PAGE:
Freedom and Democracy in Afghanistan? Only so long as you don't tell the truth

The Independent today leads with a story that highlights the shallowness of Washington’s claims that their occupation of Afghanistan is humanitarian based, that they’re there to liberate the country, for freedom’s sake, for democracy.

Sayed Pervez Kambaksh, a journalism student has been sentenced to death, accused of blasphemy, for downloading and distributing a piece from a website that challenges fundamentalist claims that that the Koran justifies the oppression of women. Mr Kambaksh’s case is that he was only trying to stimulate open debate, but he apparently upset someone who reported him. He was then arrested, tried by a religious court, without legal representation, and sentenced.

One would think the ‘powers that be’ in Afghanistan would have come to his defence; after all he was only doing what journalists are supposed to do – uncover the truth, disseminate information, but no. As the BBC reports today: “Afghanistan's upper house of parliament has issued a statement backing a death sentence for a journalist for blasphemy in northern Afghanistan.”

So here we are six years after the US invaded the country, supposedly ousted a reactionary Taliban, installed a pro-western leader Hamid Karzai and even had a malleable press back home brag about just how free women felt in Kabul. Bush even reiterated the bollocks in his state of the union address on Monday:

"In Afghanistan, America, our 25 NATO allies, and 15 partner nations are helping the Afghan people defend their freedom and rebuild their country. Thanks to the courage of these military and civilian personnel, a nation that was once a safe haven for al Qaeda is now a young democracy where boys and girls are going to school, new roads and hospitals are being built, and people are looking to the future with new hope. These successes must continue, so we're adding 3,200 Marines to our forces in Afghanistan, where they will fight the terrorists and train the Afghan Army and police. Defeating the Taliban and al Qaeda is critical to our security, and I thank the Congress for supporting America's vital mission in Afghanistan.”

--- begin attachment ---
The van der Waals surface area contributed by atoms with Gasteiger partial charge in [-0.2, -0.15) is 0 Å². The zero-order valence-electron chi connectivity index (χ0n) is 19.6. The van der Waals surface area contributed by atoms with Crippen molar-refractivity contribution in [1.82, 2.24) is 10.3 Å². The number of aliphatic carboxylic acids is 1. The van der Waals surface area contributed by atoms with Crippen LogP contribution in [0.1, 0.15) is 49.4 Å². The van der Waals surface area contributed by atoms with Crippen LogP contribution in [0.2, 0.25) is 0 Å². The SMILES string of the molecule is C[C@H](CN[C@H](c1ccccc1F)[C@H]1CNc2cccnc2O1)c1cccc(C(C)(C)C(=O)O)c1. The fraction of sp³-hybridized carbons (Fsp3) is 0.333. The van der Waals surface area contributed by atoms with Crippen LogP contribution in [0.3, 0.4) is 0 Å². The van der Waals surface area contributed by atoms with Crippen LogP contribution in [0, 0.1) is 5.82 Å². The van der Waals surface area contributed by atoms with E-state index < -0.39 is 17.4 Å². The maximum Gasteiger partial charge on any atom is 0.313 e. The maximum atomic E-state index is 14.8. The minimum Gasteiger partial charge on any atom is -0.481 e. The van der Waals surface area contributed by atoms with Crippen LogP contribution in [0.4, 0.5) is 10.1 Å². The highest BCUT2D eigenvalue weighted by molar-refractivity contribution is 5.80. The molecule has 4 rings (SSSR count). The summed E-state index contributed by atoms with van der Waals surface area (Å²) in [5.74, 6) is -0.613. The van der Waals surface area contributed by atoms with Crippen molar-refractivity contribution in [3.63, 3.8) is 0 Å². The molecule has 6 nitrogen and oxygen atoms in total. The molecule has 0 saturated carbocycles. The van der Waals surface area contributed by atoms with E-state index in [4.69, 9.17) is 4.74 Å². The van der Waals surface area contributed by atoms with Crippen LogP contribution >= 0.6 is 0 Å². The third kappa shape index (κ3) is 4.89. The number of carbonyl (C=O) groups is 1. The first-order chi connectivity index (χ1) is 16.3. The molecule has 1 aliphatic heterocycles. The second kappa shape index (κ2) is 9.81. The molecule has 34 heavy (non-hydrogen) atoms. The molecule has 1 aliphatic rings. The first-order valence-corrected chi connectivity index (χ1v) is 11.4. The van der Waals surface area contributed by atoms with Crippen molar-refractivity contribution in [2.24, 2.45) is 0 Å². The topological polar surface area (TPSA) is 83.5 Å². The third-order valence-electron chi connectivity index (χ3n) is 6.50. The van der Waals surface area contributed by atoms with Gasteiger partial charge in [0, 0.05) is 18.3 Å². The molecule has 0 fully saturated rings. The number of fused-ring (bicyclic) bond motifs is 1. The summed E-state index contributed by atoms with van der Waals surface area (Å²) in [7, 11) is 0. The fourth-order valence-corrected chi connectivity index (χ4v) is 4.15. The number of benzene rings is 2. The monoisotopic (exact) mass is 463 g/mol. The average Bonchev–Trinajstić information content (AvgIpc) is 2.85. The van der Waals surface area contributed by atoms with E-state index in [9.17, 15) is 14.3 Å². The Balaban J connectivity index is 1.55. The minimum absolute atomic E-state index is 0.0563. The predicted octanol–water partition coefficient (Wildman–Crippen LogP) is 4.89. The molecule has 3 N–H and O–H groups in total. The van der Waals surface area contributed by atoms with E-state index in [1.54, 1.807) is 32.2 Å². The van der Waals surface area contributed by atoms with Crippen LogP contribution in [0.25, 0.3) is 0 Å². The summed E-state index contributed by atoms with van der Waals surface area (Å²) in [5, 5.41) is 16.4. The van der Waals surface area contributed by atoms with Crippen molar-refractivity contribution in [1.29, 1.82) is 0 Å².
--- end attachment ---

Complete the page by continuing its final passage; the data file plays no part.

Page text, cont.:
To be sure, you’d be hard pressed to think of any country the US has invaded or intervened in which democratic freedoms have improved during their stay or involvement. Look for instance at yesterday’s piece on Suharto’s Indonesia. The simple truth is that so long as the US is occupying and intervening it is pursuing its imperialist ambitions, seeking out mineral wealth, securing trade routes, foreign markets and areas of influence on behalf of its corporate elite, and to do this with maximum efficiency the host nation has to oppress dissent, erode its democratic processes, see to it that compliant US leaders are installed. This invariably involves turning a blind eye to human rights abuses perpetrated by reactionary forces within a host country, reactionary forces who, in their own way, control dissent. Again, turning to yesterday’s piece, it is instructive that Islamic militants joined with Suharto’s forces in the massacre of communists in Indonesia.

Undoubtedly, Mr Kambaksh could be released with one phone call from Washington. As I write he still remains in custody, because Washington quite simply needs the forces of reaction in place there to help them quell dissent. It all makes sense when you realise the Caspian basin contains an estimated $12 trillion worth of oil and that to be able to control who has access to it you first have to subdue Afghanistan and Iran.

A petition to free Mr Kambaksh can be found at the Independent here.

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